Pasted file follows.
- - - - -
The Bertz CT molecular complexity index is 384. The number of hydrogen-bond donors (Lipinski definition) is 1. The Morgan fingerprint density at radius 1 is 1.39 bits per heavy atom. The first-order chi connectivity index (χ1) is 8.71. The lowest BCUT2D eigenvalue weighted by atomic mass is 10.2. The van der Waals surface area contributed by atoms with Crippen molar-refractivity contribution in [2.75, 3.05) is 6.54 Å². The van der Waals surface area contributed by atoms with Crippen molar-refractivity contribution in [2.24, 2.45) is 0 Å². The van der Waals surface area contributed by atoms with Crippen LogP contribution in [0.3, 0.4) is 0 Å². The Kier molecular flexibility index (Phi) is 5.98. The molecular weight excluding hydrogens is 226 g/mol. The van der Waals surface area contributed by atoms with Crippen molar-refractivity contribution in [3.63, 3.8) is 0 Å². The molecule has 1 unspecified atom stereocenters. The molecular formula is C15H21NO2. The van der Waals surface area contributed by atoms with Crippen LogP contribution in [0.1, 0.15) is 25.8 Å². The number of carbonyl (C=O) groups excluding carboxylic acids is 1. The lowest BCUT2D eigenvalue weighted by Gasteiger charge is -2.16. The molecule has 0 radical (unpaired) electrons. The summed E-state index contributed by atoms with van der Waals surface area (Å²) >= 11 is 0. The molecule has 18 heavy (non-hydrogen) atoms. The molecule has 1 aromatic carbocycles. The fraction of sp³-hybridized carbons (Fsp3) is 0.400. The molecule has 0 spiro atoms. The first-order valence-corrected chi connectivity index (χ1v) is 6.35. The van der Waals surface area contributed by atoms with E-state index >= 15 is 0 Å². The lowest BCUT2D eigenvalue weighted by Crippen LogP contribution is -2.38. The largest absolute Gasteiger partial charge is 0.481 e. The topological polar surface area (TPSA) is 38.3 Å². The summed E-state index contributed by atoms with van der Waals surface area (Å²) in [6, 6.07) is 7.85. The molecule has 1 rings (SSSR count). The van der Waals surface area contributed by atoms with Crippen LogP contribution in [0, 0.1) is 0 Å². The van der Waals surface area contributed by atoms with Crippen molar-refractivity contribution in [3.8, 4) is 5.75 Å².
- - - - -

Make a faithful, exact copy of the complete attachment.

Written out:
The Bertz CT molecular complexity index is 384. The number of hydrogen-bond donors (Lipinski definition) is 1. The Morgan fingerprint density at radius 1 is 1.39 bits per heavy atom. The first-order chi connectivity index (χ1) is 8.71. The lowest BCUT2D eigenvalue weighted by atomic mass is 10.2. The van der Waals surface area contributed by atoms with Crippen molar-refractivity contribution in [2.75, 3.05) is 6.54 Å². The van der Waals surface area contributed by atoms with Crippen molar-refractivity contribution in [2.24, 2.45) is 0 Å². The van der Waals surface area contributed by atoms with Crippen LogP contribution in [0.3, 0.4) is 0 Å². The Kier molecular flexibility index (Phi) is 5.98. The molecular weight excluding hydrogens is 226 g/mol. The van der Waals surface area contributed by atoms with Crippen molar-refractivity contribution in [3.63, 3.8) is 0 Å². The molecule has 1 unspecified atom stereocenters. The molecular formula is C15H21NO2. The van der Waals surface area contributed by atoms with Crippen LogP contribution in [0.1, 0.15) is 25.8 Å². The number of carbonyl (C=O) groups excluding carboxylic acids is 1. The lowest BCUT2D eigenvalue weighted by Gasteiger charge is -2.16. The molecule has 0 radical (unpaired) electrons. The summed E-state index contributed by atoms with van der Waals surface area (Å²) >= 11 is 0. The molecule has 18 heavy (non-hydrogen) atoms. The molecule has 1 aromatic carbocycles. The fraction of sp³-hybridized carbons (Fsp3) is 0.400. The molecule has 0 spiro atoms. The first-order valence-corrected chi connectivity index (χ1v) is 6.35. The van der Waals surface area contributed by atoms with E-state index >= 15 is 0 Å². The lowest BCUT2D eigenvalue weighted by Crippen LogP contribution is -2.38. The largest absolute Gasteiger partial charge is 0.481 e. The topological polar surface area (TPSA) is 38.3 Å². The summed E-state index contributed by atoms with van der Waals surface area (Å²) in [6, 6.07) is 7.85. The molecule has 1 rings (SSSR count). The van der Waals surface area contributed by atoms with Crippen LogP contribution in [0, 0.1) is 0 Å². The van der Waals surface area contributed by atoms with Crippen molar-refractivity contribution in [3.8, 4) is 5.75 Å².